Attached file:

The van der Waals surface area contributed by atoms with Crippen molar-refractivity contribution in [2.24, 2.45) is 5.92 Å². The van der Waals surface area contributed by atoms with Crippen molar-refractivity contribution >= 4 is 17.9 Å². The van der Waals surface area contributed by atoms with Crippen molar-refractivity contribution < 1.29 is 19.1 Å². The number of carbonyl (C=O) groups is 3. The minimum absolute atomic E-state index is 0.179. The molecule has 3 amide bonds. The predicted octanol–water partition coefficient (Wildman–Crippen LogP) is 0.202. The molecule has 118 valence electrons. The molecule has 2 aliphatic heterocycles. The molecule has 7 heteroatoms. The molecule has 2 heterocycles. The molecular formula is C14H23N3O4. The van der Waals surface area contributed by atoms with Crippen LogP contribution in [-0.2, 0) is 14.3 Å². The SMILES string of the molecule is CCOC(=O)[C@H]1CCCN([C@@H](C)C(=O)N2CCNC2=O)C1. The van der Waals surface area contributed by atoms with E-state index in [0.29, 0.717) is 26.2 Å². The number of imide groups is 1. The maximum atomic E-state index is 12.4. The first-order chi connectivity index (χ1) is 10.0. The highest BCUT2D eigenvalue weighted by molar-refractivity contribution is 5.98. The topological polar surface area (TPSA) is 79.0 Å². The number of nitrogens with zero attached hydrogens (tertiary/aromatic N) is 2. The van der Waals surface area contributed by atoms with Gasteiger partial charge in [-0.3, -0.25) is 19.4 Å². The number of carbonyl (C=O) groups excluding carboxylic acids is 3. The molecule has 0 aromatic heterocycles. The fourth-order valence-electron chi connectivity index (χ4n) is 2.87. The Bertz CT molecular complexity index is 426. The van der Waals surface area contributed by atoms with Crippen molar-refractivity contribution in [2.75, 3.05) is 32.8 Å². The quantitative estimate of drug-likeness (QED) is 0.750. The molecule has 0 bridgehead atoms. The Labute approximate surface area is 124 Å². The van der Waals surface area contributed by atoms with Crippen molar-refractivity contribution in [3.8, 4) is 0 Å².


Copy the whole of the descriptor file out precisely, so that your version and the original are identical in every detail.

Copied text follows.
The van der Waals surface area contributed by atoms with Crippen molar-refractivity contribution in [2.24, 2.45) is 5.92 Å². The van der Waals surface area contributed by atoms with Crippen molar-refractivity contribution >= 4 is 17.9 Å². The van der Waals surface area contributed by atoms with Crippen molar-refractivity contribution < 1.29 is 19.1 Å². The number of carbonyl (C=O) groups is 3. The minimum absolute atomic E-state index is 0.179. The molecule has 3 amide bonds. The predicted octanol–water partition coefficient (Wildman–Crippen LogP) is 0.202. The molecule has 118 valence electrons. The molecule has 2 aliphatic heterocycles. The molecule has 7 heteroatoms. The molecule has 2 heterocycles. The molecular formula is C14H23N3O4. The van der Waals surface area contributed by atoms with Crippen LogP contribution in [-0.2, 0) is 14.3 Å². The SMILES string of the molecule is CCOC(=O)[C@H]1CCCN([C@@H](C)C(=O)N2CCNC2=O)C1. The van der Waals surface area contributed by atoms with E-state index in [0.29, 0.717) is 26.2 Å². The number of imide groups is 1. The maximum atomic E-state index is 12.4. The first-order chi connectivity index (χ1) is 10.0. The highest BCUT2D eigenvalue weighted by molar-refractivity contribution is 5.98. The topological polar surface area (TPSA) is 79.0 Å². The number of nitrogens with zero attached hydrogens (tertiary/aromatic N) is 2. The van der Waals surface area contributed by atoms with Gasteiger partial charge in [-0.3, -0.25) is 19.4 Å². The number of carbonyl (C=O) groups excluding carboxylic acids is 3. The molecule has 0 aromatic heterocycles. The fourth-order valence-electron chi connectivity index (χ4n) is 2.87. The Bertz CT molecular complexity index is 426. The van der Waals surface area contributed by atoms with Crippen molar-refractivity contribution in [2.75, 3.05) is 32.8 Å². The quantitative estimate of drug-likeness (QED) is 0.750. The molecule has 0 bridgehead atoms. The Labute approximate surface area is 124 Å². The van der Waals surface area contributed by atoms with Crippen molar-refractivity contribution in [3.8, 4) is 0 Å².